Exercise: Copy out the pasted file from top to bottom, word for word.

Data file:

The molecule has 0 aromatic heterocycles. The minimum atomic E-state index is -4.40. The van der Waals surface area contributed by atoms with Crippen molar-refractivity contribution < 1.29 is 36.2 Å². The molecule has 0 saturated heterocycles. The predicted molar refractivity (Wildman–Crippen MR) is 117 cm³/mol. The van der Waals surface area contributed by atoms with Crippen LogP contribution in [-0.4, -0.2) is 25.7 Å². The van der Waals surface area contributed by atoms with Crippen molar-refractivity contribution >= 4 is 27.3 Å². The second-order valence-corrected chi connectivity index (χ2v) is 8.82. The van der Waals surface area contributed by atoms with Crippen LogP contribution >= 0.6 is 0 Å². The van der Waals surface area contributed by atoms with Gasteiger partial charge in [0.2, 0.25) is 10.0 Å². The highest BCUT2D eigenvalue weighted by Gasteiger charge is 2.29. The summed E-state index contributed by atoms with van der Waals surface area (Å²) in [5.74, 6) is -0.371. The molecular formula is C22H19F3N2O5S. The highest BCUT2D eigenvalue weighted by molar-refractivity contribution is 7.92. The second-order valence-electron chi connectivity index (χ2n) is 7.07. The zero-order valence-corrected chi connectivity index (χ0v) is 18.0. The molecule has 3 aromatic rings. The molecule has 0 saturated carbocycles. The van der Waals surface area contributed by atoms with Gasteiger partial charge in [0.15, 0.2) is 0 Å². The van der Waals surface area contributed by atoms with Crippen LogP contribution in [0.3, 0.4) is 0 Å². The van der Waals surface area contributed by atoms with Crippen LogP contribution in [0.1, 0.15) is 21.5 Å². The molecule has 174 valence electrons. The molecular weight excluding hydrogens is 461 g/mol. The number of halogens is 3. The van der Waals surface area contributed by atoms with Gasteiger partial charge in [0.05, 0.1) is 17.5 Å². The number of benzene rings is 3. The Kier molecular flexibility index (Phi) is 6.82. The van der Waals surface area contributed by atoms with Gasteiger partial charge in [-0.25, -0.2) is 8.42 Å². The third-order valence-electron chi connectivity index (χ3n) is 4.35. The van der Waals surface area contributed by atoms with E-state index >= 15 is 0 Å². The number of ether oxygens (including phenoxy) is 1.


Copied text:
The molecule has 0 aromatic heterocycles. The minimum atomic E-state index is -4.40. The van der Waals surface area contributed by atoms with Crippen molar-refractivity contribution < 1.29 is 36.2 Å². The molecule has 0 saturated heterocycles. The predicted molar refractivity (Wildman–Crippen MR) is 117 cm³/mol. The van der Waals surface area contributed by atoms with Crippen LogP contribution in [-0.4, -0.2) is 25.7 Å². The van der Waals surface area contributed by atoms with Crippen molar-refractivity contribution >= 4 is 27.3 Å². The second-order valence-corrected chi connectivity index (χ2v) is 8.82. The van der Waals surface area contributed by atoms with Crippen LogP contribution >= 0.6 is 0 Å². The van der Waals surface area contributed by atoms with Gasteiger partial charge in [0.2, 0.25) is 10.0 Å². The highest BCUT2D eigenvalue weighted by Gasteiger charge is 2.29. The summed E-state index contributed by atoms with van der Waals surface area (Å²) in [5.74, 6) is -0.371. The molecular formula is C22H19F3N2O5S. The highest BCUT2D eigenvalue weighted by molar-refractivity contribution is 7.92. The second-order valence-electron chi connectivity index (χ2n) is 7.07. The zero-order valence-corrected chi connectivity index (χ0v) is 18.0. The molecule has 3 aromatic rings. The molecule has 0 saturated carbocycles. The van der Waals surface area contributed by atoms with Gasteiger partial charge in [0.15, 0.2) is 0 Å². The van der Waals surface area contributed by atoms with Crippen LogP contribution in [0.3, 0.4) is 0 Å². The van der Waals surface area contributed by atoms with Crippen LogP contribution in [0.1, 0.15) is 21.5 Å². The molecule has 174 valence electrons. The molecular weight excluding hydrogens is 461 g/mol. The number of halogens is 3. The van der Waals surface area contributed by atoms with Gasteiger partial charge in [0.05, 0.1) is 17.5 Å². The number of benzene rings is 3. The Kier molecular flexibility index (Phi) is 6.82. The van der Waals surface area contributed by atoms with Gasteiger partial charge in [-0.25, -0.2) is 8.42 Å². The third-order valence-electron chi connectivity index (χ3n) is 4.35. The van der Waals surface area contributed by atoms with E-state index >= 15 is 0 Å². The number of ether oxygens (including phenoxy) is 1.